When the October flood hit, two hospitals in downtown Columbia lost water pressure. The situation was critical as officials worked to restore water to the facilities.

   While some survivors of October’s floods may have received a letter from FEMA saying they are ineligible for disaster assistance, FEMA spokesman Carl Henderson urges these people not to give up. Visit your nearest Disaster Recovery Center and speak with a counselor. It may be that all the I’s were not dotted, or the T’s crossed, and you may become eligible with the proper backup paperwork and properly completed forms.

DOT workers repairing bridge approach damaged by October floods.
Tut Underwood/SC Public Radio

Progress has been surprisingly rapid on road and bridge re-openings since the October floods in South Carolina. SC Department of Transportation spokesman Pete Poore says of 541 roads and bridges that were closed statewide on Oct. 5, only 80 remain to be opened.

Poore says that the agency's efforts to put workers on the ground while the rains were still coming down helped give it a head start on recovery. "I think we were as prepared as we could be, as an agency, and I think that paid off."

In October of 2015, Columbia's Four Paws Animal Clinic was underwater when the October flood hit.  There were no pets in the clinic when the building flooded.
Tut Underwood/SC Public Radio

When the historic floods hit the Midlands in October, many small businesses, like many homes, were inundated. Ceiling-high waters in low-lying areas would seem to ruin the businesses for good. But the owners are fighting back.

SBA Disaster Loan interview. (File Photo)

    Even if a survivor of the recent floods in South Carolina doesn’t plan to accept a loan from the Small Business Association, he or she is encouraged to apply, because the application may make them eligible for other assistance.  Homeowners, renters, small businesses and even nonprofits may benefit from loans for disaster-related damage.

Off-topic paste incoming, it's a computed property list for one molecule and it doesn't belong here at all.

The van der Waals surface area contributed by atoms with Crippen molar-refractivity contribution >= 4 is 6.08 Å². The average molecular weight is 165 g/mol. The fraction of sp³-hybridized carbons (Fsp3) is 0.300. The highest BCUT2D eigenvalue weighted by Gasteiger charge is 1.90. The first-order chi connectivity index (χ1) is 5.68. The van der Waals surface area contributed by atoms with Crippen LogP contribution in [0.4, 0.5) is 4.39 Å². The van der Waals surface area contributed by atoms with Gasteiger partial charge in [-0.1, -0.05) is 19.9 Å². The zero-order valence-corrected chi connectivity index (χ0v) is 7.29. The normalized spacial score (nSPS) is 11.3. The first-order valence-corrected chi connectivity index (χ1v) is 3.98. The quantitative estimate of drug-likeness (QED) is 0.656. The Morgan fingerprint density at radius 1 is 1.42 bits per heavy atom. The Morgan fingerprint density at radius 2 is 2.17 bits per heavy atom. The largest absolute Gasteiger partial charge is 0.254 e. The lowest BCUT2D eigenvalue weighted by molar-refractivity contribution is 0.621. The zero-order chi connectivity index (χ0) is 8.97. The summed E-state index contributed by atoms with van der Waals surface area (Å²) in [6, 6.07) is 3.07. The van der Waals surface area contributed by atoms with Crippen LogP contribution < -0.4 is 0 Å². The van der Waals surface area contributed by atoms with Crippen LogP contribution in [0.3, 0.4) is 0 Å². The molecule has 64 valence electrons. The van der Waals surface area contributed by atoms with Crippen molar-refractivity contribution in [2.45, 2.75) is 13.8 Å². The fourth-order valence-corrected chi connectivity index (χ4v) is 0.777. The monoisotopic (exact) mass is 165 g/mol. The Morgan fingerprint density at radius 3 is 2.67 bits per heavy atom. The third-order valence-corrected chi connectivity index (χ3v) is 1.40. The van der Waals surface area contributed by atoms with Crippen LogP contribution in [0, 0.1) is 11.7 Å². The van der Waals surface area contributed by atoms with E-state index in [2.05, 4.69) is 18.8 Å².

Gov. Nikki Haley in press conference at the SC Emergency Management Division. (File Photo)

    It's been almost two weeks since the first rainfall from this month's torrential storm hit the state. And, with the exception residents and businesses who suffered substantial losses, the state seems to be back on it's feet. All major highways are open, schools have re-opened, only a few hundred people remain in the seven shelters that are still open, and Columbia's water problems have been corrected.

On Wednesday, Governor Nikki Haley thanked the citizens of the state for getting through it, saying "We know that we are coming to brighter days."

Clean-up is underway but volunteers are still needed.
SC Public Radio

    A week after the storm that caused massive flooding in our state, South Carolinians are turning toward recovery and restoration. Thousands of National Guard troops are at work, and charitable organizations have donated hundreds of thousands of meals to people in need. Hundreds have been displaced by the disaster, and help is still needed across the state. 

Gov. Nikki Haley in press conference at the SC Emergency Management Division. (File Photo)

   Governor Nikki Haley says that, in the wake of historic flooding, the state is now moving " from a massive response situation to a massive recovery situation."

Anyone working in working in enclosed spaces where mold may have taken hold should were masks as well as gloves.
SC Public Radio/File Photo

  Governor Haley says the shelters do not currently need donations or volunteers. Right now, volunteer help is needed cleaning up debris in recovering neighborhoods. DHEC Director Catherine Heigel says volunteers should wear work gloves and boots and get a tetanus shot if needed. She says that if you are not sure whether or not you have gotten one in the past ten years, it is safe to go ahead and get a booster. On Sunday, DHEC plans to open localized clinics in the Midlands to assist volunteers, and local health clinics can also provide shots. For more information, visit